Title: White (The Restoration Trilogy: Book One)
Author: Denise Weimer
Genre: Contemporary/Historical Fiction
Publisher: Canterbury House
Format: Paperback (also available in eBook)
Note: I received a free copy of this book from the author in exchange for my honest opinion.
About the book:
In Denise Weimer’s second Canterbury House series, a heart-warming cast of modern characters restoring three separate buildings, a doctor’s house, apothecary shop and log cabin, uncover the secrets of three women, victims of circumstance and unforgiving times, whose past injustices have affected future generations. As the buildings are restored in White, Widow, and Witch, so are the hearts of the main characters.
In White: The Restoration Trilogy, Book One, as historic preservationist Jennifer and brooding bachelor Michael restore his ancestors’ historic doctor’s residence in a rural Georgia community, they uncover the 1920s-era prejudice and secrets that caused Michael’s branch to fall off the family tree. Jennifer is determined to fulfill her first professional position with integrity even if her employer lacks a proper appreciation of history. Far more challenging – and sinister – than the social landscape of Hermon are the strange accidents hinting that someone doesn’t want them on the Dunham property. Yet Michael’s and Jennifer’s own pasts pose the biggest obstacles to laying a fresh foundation of family and community.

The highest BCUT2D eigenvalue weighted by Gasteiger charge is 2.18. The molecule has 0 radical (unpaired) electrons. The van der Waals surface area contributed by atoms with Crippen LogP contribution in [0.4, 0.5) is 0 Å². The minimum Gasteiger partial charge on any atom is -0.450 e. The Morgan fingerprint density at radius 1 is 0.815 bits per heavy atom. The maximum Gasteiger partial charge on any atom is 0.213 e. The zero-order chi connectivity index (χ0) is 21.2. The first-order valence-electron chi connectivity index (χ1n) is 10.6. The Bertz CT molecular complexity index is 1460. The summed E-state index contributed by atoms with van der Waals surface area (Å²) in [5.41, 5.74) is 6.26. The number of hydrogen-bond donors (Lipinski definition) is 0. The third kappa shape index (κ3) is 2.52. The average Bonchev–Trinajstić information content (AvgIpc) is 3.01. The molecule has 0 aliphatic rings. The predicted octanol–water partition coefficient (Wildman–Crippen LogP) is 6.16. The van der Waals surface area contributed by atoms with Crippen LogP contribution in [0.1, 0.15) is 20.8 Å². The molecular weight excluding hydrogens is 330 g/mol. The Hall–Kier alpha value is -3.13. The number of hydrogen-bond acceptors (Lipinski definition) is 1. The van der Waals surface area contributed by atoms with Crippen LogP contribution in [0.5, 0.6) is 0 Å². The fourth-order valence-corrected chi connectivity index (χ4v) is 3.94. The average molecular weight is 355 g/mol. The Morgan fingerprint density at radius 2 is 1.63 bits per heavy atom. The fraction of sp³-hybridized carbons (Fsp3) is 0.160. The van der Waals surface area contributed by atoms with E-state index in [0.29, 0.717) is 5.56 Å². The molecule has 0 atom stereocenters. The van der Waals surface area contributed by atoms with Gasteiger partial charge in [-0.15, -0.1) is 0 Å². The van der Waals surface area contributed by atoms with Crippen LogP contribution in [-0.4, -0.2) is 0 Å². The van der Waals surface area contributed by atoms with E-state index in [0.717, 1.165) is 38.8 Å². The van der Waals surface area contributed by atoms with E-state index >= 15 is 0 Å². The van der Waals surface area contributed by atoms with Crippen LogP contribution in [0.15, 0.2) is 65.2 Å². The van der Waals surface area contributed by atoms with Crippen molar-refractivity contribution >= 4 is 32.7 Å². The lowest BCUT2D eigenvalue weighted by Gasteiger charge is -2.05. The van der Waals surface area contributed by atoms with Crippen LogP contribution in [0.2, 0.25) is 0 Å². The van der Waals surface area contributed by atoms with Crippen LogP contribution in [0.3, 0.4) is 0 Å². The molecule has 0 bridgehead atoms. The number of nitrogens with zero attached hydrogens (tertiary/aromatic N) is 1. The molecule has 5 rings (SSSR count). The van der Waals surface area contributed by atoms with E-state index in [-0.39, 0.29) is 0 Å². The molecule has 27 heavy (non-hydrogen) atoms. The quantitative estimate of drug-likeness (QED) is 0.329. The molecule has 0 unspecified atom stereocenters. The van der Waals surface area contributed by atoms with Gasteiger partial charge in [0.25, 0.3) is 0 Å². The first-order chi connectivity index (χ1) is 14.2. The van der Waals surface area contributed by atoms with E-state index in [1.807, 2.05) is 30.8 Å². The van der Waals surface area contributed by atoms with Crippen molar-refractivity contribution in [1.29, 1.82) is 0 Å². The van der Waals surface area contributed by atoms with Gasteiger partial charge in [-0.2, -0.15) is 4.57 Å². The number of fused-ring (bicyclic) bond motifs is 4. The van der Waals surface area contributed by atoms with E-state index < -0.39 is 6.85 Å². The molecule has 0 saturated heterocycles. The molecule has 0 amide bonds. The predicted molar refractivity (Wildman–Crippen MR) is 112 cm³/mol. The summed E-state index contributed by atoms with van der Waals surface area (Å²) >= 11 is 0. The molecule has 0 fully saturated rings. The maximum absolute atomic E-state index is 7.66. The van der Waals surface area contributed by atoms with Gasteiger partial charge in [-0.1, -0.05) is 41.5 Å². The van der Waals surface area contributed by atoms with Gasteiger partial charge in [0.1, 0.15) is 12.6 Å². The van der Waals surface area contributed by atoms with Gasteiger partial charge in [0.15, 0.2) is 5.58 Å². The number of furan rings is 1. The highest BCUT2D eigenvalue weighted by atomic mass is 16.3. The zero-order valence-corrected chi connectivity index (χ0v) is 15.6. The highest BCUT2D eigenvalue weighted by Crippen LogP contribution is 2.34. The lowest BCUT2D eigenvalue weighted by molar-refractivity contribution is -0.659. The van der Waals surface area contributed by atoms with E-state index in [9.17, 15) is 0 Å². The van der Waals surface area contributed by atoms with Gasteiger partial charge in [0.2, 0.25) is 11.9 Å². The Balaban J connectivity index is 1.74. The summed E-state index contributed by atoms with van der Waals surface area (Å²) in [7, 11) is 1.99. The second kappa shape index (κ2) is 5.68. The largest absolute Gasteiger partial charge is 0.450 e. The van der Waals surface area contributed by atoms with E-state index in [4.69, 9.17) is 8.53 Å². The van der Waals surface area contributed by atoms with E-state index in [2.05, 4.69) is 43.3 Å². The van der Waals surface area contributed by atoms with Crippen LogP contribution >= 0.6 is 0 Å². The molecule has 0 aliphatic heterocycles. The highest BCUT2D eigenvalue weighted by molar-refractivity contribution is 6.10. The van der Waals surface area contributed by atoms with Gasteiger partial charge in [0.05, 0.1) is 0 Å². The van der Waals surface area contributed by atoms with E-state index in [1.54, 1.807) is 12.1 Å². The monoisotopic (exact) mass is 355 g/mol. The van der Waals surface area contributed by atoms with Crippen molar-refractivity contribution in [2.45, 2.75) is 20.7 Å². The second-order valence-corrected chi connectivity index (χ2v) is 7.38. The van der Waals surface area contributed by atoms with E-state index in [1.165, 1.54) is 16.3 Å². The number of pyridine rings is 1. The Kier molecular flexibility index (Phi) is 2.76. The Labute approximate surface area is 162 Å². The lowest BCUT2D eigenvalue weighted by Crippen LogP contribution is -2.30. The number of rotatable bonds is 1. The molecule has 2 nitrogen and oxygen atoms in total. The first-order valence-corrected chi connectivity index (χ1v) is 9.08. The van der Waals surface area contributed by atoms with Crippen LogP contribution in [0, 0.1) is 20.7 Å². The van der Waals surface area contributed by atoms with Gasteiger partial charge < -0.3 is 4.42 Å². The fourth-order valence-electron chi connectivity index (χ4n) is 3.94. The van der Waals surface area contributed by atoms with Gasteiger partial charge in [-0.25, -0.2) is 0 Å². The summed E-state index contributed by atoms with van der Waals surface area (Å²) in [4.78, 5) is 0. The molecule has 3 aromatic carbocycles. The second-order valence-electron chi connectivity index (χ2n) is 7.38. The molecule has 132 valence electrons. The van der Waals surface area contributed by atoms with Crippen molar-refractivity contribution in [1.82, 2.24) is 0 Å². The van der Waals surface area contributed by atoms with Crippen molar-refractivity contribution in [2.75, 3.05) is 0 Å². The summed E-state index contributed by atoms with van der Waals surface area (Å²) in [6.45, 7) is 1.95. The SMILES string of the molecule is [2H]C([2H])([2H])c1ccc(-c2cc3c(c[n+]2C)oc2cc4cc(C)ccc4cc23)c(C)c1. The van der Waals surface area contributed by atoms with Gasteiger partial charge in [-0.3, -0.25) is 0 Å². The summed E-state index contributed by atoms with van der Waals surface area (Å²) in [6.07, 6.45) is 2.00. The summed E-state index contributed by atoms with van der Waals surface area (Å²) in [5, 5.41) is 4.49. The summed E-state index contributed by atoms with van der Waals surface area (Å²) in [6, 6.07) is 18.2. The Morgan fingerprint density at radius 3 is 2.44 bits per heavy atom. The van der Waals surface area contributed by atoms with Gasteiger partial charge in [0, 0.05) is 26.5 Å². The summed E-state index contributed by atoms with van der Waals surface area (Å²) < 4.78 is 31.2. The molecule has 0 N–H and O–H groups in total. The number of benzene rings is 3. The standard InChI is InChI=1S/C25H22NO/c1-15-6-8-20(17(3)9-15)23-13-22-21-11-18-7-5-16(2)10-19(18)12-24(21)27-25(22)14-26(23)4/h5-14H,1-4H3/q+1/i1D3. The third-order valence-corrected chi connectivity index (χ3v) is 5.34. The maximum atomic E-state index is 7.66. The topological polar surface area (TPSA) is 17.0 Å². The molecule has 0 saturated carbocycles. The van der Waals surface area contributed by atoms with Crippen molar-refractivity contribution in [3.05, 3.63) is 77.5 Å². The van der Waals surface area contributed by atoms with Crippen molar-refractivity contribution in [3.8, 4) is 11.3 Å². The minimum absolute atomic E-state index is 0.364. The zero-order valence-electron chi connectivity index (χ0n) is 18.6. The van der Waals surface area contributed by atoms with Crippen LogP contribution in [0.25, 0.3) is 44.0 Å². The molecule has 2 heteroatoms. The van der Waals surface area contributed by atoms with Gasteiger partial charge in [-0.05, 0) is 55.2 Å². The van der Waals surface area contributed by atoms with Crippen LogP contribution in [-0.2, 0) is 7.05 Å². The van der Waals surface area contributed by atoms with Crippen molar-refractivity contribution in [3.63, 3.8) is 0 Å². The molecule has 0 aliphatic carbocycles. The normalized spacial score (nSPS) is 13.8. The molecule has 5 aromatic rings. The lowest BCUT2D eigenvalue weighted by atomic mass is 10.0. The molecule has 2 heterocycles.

An exploration into restoring buildings and families.
This is the first book that I’ve read by Denise Weimer. She did a marvelous job of developing the characters for this book. She must either know a lot about building restoration or she did a ton of research into the process.
Early in the book when she is giving the description of the building that will be worked on during the story I did feel a little bogged down just because of all of the terms that I didn’t know. I believe that a glossary at the back of the book to help all of this make sense would have been helpful.
This particular book in the series covers the period of 1904-1920. I really didn’t know much about this time period before reading this book. As the story progressed the history of Georgia Pearl and her life was presented. I was fascinated at the depth of history that was given as to how black people and especially mixed race people were viewed and treated during this time frame.
I’m really looking forward to seeing where this series goes from here. The next two books should be just as interesting as this one.